Tuesday, October 1, 2013

A meditation on St Thérèse

Today is the feast day of St Therésè, who died at the age of 24 in 1897 after years of illness and spiritual struggle. She understood the entire Christian life - with all its ups and downs, its joys and sorrows - as a response to God’s love. This was her “little way.”

I have posted twice on St Therese. Go HERE for my article arising out of her advice to Maurice Bellière, a stumbling young man preparing to be a missionary priest. Go HERE for an outline of her life, and also a short appreciation of her understanding of justification.  

The following meditation is by Deborah Buckham. It is (slightly edited) from the Zambian blog: http://www.saintannes.co.za

Today’s Gospel, Matthew 18:1-5 poses the question, “who is the greatest in the kingdom of heaven?” to which Jesus replies, “the one who becomes like a little child.”

God, it seems delights in paradoxes, in confounding our human way of thinking; and certainly St Therésè is one of God’s paradoxes. St Therésè is co-patroness of the missions with St Francis Xavier and yet she never left her monastery. But she was united with all those in the missions through her love, prayer and sacrifice. Therésè had very little formal education, yet in 1997 she was proclaimed a Doctor of the Church! The Lord himself says “the mysteries of the kingdom are hidden from the wise and the learned and revealed to mere children.” At her death many in the community wondered what they would find to say about her, her life was so ordinary, nothing exceptional, and yet she has been called the greatest saint of modern times!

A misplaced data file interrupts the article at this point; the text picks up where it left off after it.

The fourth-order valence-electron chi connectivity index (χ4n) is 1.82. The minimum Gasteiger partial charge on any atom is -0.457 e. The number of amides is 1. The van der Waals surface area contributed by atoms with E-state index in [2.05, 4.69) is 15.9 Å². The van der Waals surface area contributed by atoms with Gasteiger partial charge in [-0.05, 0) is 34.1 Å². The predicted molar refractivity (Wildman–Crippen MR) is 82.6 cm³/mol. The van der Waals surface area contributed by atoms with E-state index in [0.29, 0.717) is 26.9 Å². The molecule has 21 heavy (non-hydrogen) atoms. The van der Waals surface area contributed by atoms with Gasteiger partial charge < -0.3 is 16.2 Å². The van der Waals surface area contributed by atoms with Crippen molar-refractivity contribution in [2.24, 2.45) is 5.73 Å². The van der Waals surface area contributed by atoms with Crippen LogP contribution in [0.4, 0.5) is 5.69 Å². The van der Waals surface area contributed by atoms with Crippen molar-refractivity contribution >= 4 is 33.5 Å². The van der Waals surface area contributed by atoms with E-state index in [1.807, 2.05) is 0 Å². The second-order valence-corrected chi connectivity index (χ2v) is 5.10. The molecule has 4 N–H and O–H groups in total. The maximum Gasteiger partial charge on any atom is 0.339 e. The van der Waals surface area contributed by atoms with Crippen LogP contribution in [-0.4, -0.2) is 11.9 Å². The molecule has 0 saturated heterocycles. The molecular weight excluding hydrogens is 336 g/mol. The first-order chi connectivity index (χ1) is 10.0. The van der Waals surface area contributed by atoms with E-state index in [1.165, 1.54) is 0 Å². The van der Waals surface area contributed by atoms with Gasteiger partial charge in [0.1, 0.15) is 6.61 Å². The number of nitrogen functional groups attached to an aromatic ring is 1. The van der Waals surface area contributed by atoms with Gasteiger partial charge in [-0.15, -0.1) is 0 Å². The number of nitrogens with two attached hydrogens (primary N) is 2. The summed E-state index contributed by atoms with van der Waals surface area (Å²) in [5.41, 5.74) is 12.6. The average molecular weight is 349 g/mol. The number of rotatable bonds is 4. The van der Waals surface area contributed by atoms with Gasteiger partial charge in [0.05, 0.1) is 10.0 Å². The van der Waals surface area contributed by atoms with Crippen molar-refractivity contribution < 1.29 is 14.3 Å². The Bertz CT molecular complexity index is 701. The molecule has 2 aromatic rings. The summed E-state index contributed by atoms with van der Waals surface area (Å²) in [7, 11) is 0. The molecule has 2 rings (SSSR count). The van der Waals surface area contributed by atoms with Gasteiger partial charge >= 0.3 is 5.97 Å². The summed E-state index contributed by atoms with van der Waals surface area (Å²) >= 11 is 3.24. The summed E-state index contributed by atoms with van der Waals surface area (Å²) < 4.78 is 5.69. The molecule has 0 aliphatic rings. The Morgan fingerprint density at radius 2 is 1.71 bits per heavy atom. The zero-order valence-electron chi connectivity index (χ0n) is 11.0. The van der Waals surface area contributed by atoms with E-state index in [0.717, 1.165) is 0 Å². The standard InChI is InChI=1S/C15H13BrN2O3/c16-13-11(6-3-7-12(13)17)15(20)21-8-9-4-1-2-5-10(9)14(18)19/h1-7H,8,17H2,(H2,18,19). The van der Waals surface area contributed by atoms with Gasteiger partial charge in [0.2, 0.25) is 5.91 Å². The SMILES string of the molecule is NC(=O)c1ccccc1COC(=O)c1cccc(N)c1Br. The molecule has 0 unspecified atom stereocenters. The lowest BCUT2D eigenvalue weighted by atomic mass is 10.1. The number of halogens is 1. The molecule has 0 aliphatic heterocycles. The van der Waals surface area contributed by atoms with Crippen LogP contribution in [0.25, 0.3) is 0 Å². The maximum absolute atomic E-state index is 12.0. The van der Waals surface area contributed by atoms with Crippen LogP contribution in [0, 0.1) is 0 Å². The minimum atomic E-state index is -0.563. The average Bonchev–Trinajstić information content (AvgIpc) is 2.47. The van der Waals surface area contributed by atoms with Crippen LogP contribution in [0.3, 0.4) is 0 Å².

Therésè as a child was over-sensitive and scrupulous. In her autobiography she describes the moment when God healed her of this, she says: “Jesus did in me in an instant what I Therésè had not been able to do after many years of struggle. I felt Charity enter my soul, and the need to forget myself, and since then I have been happy.” These few lines summarize for me the spirituality of St Therésè, her Little Way – the Way of Confidence and Love. “Who is the greatest?” is not a question Therésè would ask, yet it may well be one that we ask, as we so often tend to compare ourselves with others, or vie for positions or status,(even if we don’t like to admit it), she simply says, “I felt the need to forget myself and  think of others and since then I have been happy.” Jesus invites us to become like little children, and perhaps the key to becoming child-like is this self-forgetfulness. 

The values and attitudes of children, at least very small children, are still in formation, they are willing to take risks, they are open and honest and yet intensely vulnerable, needy and dependant on others. The invitation to become like a little child, is an invitation to let go of all out props, the things that make us feel so important, so self-sufficient, so capable, and to come to God, as St Therésè says “with empty hands.” Why do we find it so difficult to lay aside our knowledge, our actions, our positions, our control, and stand empty before God? Perhaps it is because we are afraid, we don’t want to be needy, vulnerable and dependant. St John in his first letter tells us “that perfect love drives out fear.” St. Therésè said that she felt Charity, love enter her soul” and that led to her forgetfulness of her self. She knew deeply that God is Love, and she trusted in that Love. We are also invited to trust in God’s Love for each one of us. To trust that His love, will heal all our inner wounds, and fears.